Byline: Bernard Condon and Daniel Wagner Associated Press
NEW YORK Big companies like General Motors file for bankruptcy. Some cities do, too. And last year 1.5 million Americans did it.
But U.S. states aren't allowed. Now a few policymakers and pundits are debating whether it's time to give states a court-sanctioned way to shed their debts.
The idea galls critics. "Baloney" is what California Treasurer Bill Lockyer calls it, saying his state, which is already weighing painful tax hikes and spending cuts, doesn't need the option.
It seems clear some states can't afford their long-term promises to pay for pensions and retiree health care. Those swelling costs could force states to raise taxes and slash services like public transportation.
But is bankruptcy the right solution?
In bankruptcy court, a judge could force lenders and public workers to accept less than they are owed. Debt could drop overnight. Existing union contracts could be replaced with cheaper ones. In theory, states could regain their financial health.
But the risks are high. A state could be tied up in court for years as various sides squabble over a deal that might bring only scant relief in the end. Even discussing the idea could spook investors and rattle states' fragile finances. States need investors to buy their bonds, and demand was already dropping before talk of a bankruptcy option spread.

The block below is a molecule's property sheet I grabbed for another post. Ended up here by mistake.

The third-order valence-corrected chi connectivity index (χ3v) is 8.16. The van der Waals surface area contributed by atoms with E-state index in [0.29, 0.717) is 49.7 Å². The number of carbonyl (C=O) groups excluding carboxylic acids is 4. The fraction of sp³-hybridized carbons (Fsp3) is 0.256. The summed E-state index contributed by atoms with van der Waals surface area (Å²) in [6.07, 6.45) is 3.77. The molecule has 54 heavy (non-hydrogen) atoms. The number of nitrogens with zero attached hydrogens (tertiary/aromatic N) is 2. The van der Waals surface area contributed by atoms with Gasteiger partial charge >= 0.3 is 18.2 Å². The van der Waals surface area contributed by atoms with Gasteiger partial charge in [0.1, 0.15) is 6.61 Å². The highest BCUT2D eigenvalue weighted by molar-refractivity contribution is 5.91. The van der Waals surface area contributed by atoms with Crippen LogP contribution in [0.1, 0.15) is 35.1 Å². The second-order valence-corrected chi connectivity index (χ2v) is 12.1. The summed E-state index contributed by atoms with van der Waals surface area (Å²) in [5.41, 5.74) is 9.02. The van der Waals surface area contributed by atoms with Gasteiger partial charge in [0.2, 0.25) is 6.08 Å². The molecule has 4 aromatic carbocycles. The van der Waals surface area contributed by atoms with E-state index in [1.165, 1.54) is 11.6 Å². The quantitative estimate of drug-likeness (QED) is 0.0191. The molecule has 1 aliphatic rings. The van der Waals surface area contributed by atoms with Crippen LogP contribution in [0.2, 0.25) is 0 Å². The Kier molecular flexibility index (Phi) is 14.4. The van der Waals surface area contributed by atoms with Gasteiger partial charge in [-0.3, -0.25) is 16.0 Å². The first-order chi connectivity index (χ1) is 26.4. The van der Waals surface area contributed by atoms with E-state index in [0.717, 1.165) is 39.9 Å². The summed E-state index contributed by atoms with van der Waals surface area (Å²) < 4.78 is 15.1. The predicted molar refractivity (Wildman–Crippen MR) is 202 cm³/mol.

Fearing towns and cities may default, investors in November and December pulled a record $21 billion from funds that invest in municipal bonds
twice as much as they did at the depths of the 2008 credit crisis, the Investment Company Institute says. Those still buying are demanding higher interest payments to compensate for the risk.
Standard & Poor's, which determines how credit-worthy states are and assigns ratings, said last week that a bankruptcy law would cause it to review the way it judges states. Downgrades would force states to pay higher interest rates.
If investors started selling the bonds, that would force interest rates higher, too, adding to the cost of financing the bonds.
"The higher the interest rate a state has to pay, the more potholes
that can't be filled," says Marilyn Cohen of Envision Capital, a company that invests in bonds. …